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‘If they do, they’ll be tired’

Updated on: 22 February,2024 06:52 AM IST  |  Mumbai
Clayton Murzello |

Sanjay Manjrekar did well to tell viewers, while commenting on R Ashwin completing 500 wickets, what England’s Fred Trueman said in 1964 about his 300-wicket record in Test cricket being broken

‘If they do, they’ll be tired’

England pace legend Fred Trueman relaxes in a bathtub of The Oval cricket ground in London after taking four Australian wickets en route to becoming the first man to claim 300-plus Test wickets in 1964. Pic/Getty Images

Clayton MurzelloYou have, sitting out there, children, mothers and fathers, some of whom may not have seen a cricket telecast before or may be watching it in their first season—they want every bit of information you can give them. Then there is the person who might play club cricket, knows a lot about the game and requires a mid-way commentary—he wants some information but not nearly as much as the novice. Finally, there is the one who considers he knows everything about the game and a lot more besides, and he wants to be told nothing.” Australia captain-turned-broadcaster Richie Benaud was obviously best qualified to pen these words in his 1984 book, Benaud on Reflection.

To the late all-rounder, adding to the listener’s/viewer’s knowledge fell into the category of good commentary.  The eloquent Sanjay Manjrekar did that during the recent Rajkot Test, where Ravichandran Ashwin scaled Peak 500 on the Test cricket range. Manjrekar touched upon what England fast bowler Fred Trueman said after he became the first man to claim 300 Test wickets (v Australia at The Oval in 1964). When Trueman was asked by the media if he thought anyone could do what he did, he said, “I don’t know. There’s one thing… if they do, they’ll be tired when they finish. Records are meant to be broken.”

And Ravi Shastri chipped in to tell the viewers that a spinner—West Indies’s Lance Gibbs—became the second to capture 300 wickets (against Australia at Perth in 1975-76, the same series in which he went past Trueman’s 307 scalps to end his career with 309).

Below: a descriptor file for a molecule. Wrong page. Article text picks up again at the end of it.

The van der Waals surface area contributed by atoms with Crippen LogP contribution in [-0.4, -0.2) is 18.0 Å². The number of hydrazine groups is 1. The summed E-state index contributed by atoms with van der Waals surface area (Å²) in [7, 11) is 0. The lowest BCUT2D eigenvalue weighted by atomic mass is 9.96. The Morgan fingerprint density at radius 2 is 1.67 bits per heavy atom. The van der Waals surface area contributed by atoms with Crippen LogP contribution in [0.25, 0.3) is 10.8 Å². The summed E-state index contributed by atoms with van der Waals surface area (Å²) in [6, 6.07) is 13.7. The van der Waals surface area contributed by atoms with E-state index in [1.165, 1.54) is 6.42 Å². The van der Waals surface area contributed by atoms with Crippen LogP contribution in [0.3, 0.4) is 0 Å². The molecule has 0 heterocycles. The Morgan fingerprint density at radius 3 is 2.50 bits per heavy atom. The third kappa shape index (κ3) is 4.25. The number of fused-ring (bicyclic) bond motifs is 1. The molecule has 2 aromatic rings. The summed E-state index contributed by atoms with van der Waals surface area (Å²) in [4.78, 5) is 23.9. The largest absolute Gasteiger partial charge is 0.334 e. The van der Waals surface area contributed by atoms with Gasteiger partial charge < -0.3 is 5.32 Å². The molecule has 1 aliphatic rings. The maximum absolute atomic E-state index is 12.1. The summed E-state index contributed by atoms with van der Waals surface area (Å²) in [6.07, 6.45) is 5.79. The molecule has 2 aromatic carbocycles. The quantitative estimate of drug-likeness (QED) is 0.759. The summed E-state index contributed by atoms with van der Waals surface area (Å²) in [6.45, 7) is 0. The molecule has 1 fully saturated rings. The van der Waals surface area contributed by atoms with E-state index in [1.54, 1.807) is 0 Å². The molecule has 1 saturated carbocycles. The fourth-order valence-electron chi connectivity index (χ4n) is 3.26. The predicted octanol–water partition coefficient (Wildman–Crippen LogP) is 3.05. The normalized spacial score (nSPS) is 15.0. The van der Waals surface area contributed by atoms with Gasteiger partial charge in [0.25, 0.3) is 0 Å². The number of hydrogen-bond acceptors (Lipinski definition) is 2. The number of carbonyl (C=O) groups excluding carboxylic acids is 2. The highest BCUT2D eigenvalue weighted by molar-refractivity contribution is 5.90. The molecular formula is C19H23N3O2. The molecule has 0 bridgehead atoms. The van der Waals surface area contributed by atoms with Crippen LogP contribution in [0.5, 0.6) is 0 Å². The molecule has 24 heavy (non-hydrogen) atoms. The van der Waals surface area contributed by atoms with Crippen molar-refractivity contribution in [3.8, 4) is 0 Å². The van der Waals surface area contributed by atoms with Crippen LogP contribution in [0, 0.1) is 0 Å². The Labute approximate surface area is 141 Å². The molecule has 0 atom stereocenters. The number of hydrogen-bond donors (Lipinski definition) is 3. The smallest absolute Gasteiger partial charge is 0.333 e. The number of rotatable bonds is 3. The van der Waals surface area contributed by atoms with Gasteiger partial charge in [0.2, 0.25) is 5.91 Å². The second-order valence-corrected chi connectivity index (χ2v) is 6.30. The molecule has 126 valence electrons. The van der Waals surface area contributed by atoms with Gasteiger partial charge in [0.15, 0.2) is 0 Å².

There was no shortage of drama in the build up to Trueman’s 300th wicket; his book Ball of Fire providing details like how he was not given a bowl for a while and he virtually took the ball off his skipper Ted Dexter’s hands to get reintroduced in the attack just before lunch on the third day of the Test. Trueman, three short of the magical tally, sent back Ian Redpath and Graham McKenzie. He was on a hat-trick post lunch, but Wicket No. 300 came only after England took the new ball. No. 10 batsman Neil Hawke, who had told Trueman that he’d love to be his 300th, was caught by Colin Cowdrey at first slip. As a souvenir, Trueman presented him a bottle of champagne.
Save the Aussies, everyone rejoiced, including the editor of The People, the newspaper that Trueman wrote for. He wanted Trueman’s feat to be achieved on the Saturday of the Test so that they could have a Sunday spread of pages. Trueman obliged. After finishing his media interaction in which he uttered those famous lines of whoever emulates him would be a very tired man, Trueman headed to the bathroom. He latched the door and wept. “I had done it, despite all,” he wrote in Ball of Fire.

Trueman played in an age when congratulatory telegrams were the norm. He got one from all counties except his very own Yorkshire County Cricket Club and this displeased him no end. The tea set which he was rewarded by the county a year later was no consolation as they didn’t even bother to inscribe his name on the gift.

Maverick he may have been but he stood on ceremony. When Dennis Lillee went past his 307 Test wickets and followed it up by replacing Gibbs (309 Test wickets) as the highest wicket-taker—against the West Indies at Melbourne in 1981-82—Trueman congratulated him via a video clip. He hoped the great Australian would be honoured “far better” than he was honoured in England and didn’t miss the opportunity to say that he was still waiting for Yorkshire to send their congratulations. Humour was never lost on Trueman. He called for the starting of the 300-wicket club which would have him as president since he was the first man to get there. Gibbs would be chairman and they’d have Lillee as treasurer. Thirty-seven bowlers have claimed 300 or more Test wickets so it’s a pretty big club now.

And if Trueman played true to off-field form, he’d have no qualms in saying that he was the greatest among all fast bowlers. There’s an anecdote that reflects how immodest he was. In Fred: Portrait of a Fast Bowler, his biographer John Arlott wrote about how Trueman and Australian batsman Norman O’Neill were in the lounge of a Mumbai hotel (they were in the city to be part of the Koyna Relief Fund at Brabourne Stadium in April 1968). O’Neill noticed two gentlemen talking among themselves about cricket and said to Trueman, “I believe those two Indians at the next table are talking about you.” And Trueman’s response was, “Ay, they talk about me all over t’world, Norm, lad.” And going by Manjrekar’s utterances at the recent India v England Test in Rajkot, they are still talking about Trueman.

mid-day’s group sports editor Clayton Murzello is a purist with an open stance.
He tweets @ClaytonMurzello. Send your feedback to
The views expressed in this column are the individual’s and don’t represent those of the paper.

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